Costa Rica Nicoya Peninsula

The Travel Guide to the Peninsula de Nicoya, Costa Rica, with detailed Maps, Hotels and Tourist Information


Animals of the Nicoya Peninsula, Costa Rica


Capuchin Monkey

Four different species of monkeys are found in Costa Rica:

The White-throated Capuchin Monkeys live in groups of 5 to 24. They are extremely curious, agile and aggressive, defending their territory by threatening with their sharp teeth and shaking on trees. Apart from fruits and leaves they eat also lizards, birds and their eggs.

Howler Monkey

Capuchin monkeys are firmly convinced that they are the one and only owners of all bananas in the world. Should you deny them THEIR bananas they can become a bit upset.

The sounds of Howler Monkeys sound terrifying for a first-time visitor in Costa Rica but these animals are 100 percent peaceful vegetarians. Take care however to not to stand beneath a howler monkey family as they use an effective strategy to keep people away who bother them: they pee - with the most innocent face imaginable.
Howler monkeys rarely set their feet on the ground, they only travel trough the canopy.

Construction development with clearing of forests has cut off many of the monkey's travel routes so that in the last 15 years Costa Rica's howler monkey population has declined by 50%.

While deforestation is the main reason for the decrease of monkey populations in Costa Rica, many monkeys also end up being electrocuted on uninsulated power lines where their usual travel routes through the canopy have been cut. To prevent at least the electrocutions you might sign the Petition to prevent Monkey Electrocution in Costa Rica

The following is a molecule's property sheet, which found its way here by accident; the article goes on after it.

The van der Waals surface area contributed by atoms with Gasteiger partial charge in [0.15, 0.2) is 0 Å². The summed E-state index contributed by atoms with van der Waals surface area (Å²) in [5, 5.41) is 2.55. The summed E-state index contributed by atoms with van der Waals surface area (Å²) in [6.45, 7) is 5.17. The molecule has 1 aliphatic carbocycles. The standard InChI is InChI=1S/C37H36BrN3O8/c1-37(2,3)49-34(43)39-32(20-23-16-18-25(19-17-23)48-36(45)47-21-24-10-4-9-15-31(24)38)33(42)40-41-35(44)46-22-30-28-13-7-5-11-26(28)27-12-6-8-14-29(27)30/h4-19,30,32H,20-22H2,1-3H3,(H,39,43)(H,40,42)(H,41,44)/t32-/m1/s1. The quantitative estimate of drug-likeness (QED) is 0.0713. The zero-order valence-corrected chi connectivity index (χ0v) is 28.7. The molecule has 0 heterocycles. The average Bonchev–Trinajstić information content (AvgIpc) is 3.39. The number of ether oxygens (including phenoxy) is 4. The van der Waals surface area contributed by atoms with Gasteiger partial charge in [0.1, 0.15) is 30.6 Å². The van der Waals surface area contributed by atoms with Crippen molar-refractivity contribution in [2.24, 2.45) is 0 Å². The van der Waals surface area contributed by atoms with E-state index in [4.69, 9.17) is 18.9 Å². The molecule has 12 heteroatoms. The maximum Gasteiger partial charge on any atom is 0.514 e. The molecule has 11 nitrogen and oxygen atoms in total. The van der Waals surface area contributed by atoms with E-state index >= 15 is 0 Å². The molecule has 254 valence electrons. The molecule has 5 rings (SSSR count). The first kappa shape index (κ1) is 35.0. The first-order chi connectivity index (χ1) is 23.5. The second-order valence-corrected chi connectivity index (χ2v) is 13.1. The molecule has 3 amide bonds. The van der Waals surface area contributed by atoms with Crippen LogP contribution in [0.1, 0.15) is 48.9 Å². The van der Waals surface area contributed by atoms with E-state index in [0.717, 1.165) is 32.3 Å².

To report hazards or animals killed by uninsulated power lines call Minae in Cobano: 2642 1108 or in San Jose 2233 4533 and 2257 0922

Spider Monkey

Spider Monkeys are the most intelligent monkey species in Costa Rica. With their long, slender arms and prehensile tail the animals move gracefully through the canopy in search for fruits, seeds and leaves.

Spider monkeys are severely endangered in Costa Rica due to habitat loss and poaching: in order to get the baby monkeys, the adults are killed by the poachers.
On the Nicoya Peninsula spider monkeys are almost extinct but in the Curu Wildlife Reserve a re-introduction program seems to be successful.

The fourth one of Costa Rica's monkey species, the squirrel monkey, is not found on the Nicoya Peninsula.